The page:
Religion scholars noted that the most spiritually important conversations may not always be the most commercially viable ones, and that companies’ desire to capture users’ attention might narrow the themes explored in their devotional practice. Privacy experts worried the apps could be manipulated by interest groups like anti-vaccine activists and political parties. Instapray, which initially marketed itself to religious political constituencies, later faced criticism for hosting “political statements disguised as prayer.” At least one government has taken an interest in prayer app data, too — the US military bought extensive location data mined from Muslim prayer apps back in 2020 for use in special forces operations.
“To me, Christianity really isn’t about marketing or advertising or profit.”
The incentive to collect as much data as possible also makes apps vulnerable to hacks and security breaches, which have already affected Pray.com. In 2020, researchers at the website VPNMentor.com discovered that Pray.com was storing millions of users’ personal information, including home addresses, where they attend church, and the contents of their contact lists, in publicly accessible cloud storage “buckets.” Among the records exposed were photos of underage users, which the researchers said were likely uploaded without parents’ permission.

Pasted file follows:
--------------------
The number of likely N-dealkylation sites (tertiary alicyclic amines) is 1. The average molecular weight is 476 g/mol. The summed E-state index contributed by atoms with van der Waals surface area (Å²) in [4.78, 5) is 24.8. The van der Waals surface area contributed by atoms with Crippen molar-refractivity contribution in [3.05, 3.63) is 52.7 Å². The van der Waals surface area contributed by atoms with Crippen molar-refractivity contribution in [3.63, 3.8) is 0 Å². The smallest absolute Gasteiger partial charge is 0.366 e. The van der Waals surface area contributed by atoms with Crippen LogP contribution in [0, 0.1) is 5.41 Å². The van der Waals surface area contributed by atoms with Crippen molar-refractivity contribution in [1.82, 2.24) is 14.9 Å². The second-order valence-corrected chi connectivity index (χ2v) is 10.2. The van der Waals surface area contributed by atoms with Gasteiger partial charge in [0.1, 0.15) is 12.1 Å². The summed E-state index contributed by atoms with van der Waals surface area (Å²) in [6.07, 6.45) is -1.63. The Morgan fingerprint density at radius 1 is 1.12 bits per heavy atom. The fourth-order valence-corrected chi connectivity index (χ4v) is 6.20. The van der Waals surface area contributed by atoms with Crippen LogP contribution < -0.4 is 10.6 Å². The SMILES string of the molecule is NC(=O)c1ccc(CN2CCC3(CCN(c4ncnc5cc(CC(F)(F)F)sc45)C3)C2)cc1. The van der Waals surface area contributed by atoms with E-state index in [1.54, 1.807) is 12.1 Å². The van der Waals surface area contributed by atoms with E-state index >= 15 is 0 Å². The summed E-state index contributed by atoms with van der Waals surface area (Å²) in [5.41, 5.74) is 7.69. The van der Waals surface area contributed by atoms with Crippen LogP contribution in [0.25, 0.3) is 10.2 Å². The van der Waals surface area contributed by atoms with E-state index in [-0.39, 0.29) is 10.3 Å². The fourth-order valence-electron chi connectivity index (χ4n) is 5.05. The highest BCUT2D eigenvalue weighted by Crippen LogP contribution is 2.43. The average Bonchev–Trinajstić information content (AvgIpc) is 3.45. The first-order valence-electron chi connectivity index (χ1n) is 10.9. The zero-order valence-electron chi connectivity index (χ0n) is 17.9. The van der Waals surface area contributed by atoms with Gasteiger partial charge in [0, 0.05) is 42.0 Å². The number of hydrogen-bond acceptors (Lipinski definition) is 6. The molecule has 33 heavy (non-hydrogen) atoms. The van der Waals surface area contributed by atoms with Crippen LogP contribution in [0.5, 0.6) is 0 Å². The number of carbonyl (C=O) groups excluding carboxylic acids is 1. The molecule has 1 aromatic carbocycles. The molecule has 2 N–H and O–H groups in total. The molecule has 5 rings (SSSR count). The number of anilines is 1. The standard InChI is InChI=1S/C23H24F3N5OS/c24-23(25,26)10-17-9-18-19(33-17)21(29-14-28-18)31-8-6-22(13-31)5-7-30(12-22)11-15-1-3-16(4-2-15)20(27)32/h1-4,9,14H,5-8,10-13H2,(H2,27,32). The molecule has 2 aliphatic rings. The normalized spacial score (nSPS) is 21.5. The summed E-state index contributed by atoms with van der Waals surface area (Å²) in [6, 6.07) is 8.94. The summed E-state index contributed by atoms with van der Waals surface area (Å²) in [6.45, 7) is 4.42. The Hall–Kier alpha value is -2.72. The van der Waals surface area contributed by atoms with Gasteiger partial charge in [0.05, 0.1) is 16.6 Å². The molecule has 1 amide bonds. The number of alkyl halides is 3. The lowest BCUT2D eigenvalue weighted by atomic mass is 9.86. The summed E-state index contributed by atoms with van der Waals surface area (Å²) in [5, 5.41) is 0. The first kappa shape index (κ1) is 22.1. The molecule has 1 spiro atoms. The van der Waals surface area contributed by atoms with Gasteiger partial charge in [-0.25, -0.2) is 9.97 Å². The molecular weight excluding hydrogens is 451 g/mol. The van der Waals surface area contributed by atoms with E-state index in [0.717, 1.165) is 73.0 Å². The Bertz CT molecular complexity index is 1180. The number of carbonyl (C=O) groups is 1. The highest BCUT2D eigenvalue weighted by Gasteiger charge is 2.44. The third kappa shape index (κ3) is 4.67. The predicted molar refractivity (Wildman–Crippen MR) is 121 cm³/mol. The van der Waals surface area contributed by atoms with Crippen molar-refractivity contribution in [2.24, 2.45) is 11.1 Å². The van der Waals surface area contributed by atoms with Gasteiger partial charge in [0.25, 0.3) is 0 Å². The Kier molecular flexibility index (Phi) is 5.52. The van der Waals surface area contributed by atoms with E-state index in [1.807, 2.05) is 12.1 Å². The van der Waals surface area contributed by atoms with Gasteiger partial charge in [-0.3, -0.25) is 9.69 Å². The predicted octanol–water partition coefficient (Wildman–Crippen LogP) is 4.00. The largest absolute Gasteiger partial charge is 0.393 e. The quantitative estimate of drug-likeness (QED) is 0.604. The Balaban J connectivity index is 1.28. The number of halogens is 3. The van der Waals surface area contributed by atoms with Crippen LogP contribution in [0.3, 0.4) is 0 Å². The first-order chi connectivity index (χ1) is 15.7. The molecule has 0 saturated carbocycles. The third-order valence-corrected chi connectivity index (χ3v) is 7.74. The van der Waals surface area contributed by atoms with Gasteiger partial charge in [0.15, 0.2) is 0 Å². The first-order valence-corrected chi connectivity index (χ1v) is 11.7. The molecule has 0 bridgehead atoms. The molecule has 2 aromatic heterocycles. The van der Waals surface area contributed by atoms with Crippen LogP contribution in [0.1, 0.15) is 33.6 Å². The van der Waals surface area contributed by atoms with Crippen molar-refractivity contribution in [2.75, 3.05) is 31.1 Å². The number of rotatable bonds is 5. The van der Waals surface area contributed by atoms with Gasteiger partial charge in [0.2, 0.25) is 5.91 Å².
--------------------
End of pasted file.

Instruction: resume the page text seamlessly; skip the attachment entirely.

Users of the apps say they do worry somewhat about their privacy. Katie became nervous about others learning her identity soon after she began using the app, and asked app moderators to remove her last name from her profile. (They obliged.) But they also had a simpler concern: Companies shouldn’t capitalize on Christianity. Tom, a Quaker pastor and Bible Gateway user, said, “to me, Christianity really isn’t about marketing or advertising or profit.” Marcus, a Bible Gateway user who teaches technology to high school students, said he doesn’t “want to be ‘the product’ for any company.” Jenny said she has used Pray.com less lately because its new features feel too commodified. She said simply: “Prayer should be free.” ●
This story has been updated to clarify comment from Pray.com.